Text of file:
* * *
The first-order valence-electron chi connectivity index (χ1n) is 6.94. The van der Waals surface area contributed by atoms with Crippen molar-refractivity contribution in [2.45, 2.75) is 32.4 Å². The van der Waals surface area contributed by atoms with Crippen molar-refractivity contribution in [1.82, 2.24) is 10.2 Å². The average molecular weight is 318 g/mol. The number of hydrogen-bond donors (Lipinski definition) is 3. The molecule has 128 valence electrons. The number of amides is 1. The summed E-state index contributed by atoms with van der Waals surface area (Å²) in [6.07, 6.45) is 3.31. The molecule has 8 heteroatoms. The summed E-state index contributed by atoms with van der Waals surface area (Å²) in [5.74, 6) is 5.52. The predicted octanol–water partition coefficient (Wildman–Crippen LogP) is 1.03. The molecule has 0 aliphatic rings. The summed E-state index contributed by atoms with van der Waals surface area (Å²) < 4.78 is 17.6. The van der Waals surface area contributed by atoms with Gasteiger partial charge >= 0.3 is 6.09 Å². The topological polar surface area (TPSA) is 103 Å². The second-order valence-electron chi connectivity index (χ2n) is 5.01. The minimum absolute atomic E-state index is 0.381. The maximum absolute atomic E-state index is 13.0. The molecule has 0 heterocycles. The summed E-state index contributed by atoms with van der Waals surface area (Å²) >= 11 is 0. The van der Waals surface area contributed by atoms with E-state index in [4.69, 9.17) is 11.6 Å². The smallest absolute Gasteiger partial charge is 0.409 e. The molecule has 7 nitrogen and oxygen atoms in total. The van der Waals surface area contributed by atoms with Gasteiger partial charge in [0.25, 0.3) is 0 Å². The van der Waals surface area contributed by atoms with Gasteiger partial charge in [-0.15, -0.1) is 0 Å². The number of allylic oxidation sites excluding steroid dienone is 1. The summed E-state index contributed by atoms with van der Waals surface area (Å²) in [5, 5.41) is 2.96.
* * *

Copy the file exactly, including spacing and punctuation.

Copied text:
The first-order valence-electron chi connectivity index (χ1n) is 6.94. The van der Waals surface area contributed by atoms with Crippen molar-refractivity contribution in [2.45, 2.75) is 32.4 Å². The van der Waals surface area contributed by atoms with Crippen molar-refractivity contribution in [1.82, 2.24) is 10.2 Å². The average molecular weight is 318 g/mol. The number of hydrogen-bond donors (Lipinski definition) is 3. The molecule has 128 valence electrons. The number of amides is 1. The summed E-state index contributed by atoms with van der Waals surface area (Å²) in [6.07, 6.45) is 3.31. The molecule has 8 heteroatoms. The summed E-state index contributed by atoms with van der Waals surface area (Å²) in [5.74, 6) is 5.52. The predicted octanol–water partition coefficient (Wildman–Crippen LogP) is 1.03. The molecule has 0 aliphatic rings. The summed E-state index contributed by atoms with van der Waals surface area (Å²) < 4.78 is 17.6. The van der Waals surface area contributed by atoms with Gasteiger partial charge >= 0.3 is 6.09 Å². The topological polar surface area (TPSA) is 103 Å². The second-order valence-electron chi connectivity index (χ2n) is 5.01. The minimum absolute atomic E-state index is 0.381. The maximum absolute atomic E-state index is 13.0. The molecule has 0 heterocycles. The summed E-state index contributed by atoms with van der Waals surface area (Å²) >= 11 is 0. The van der Waals surface area contributed by atoms with E-state index in [4.69, 9.17) is 11.6 Å². The smallest absolute Gasteiger partial charge is 0.409 e. The molecule has 7 nitrogen and oxygen atoms in total. The van der Waals surface area contributed by atoms with Gasteiger partial charge in [0.25, 0.3) is 0 Å². The van der Waals surface area contributed by atoms with Gasteiger partial charge in [-0.15, -0.1) is 0 Å². The number of allylic oxidation sites excluding steroid dienone is 1. The summed E-state index contributed by atoms with van der Waals surface area (Å²) in [5, 5.41) is 2.96.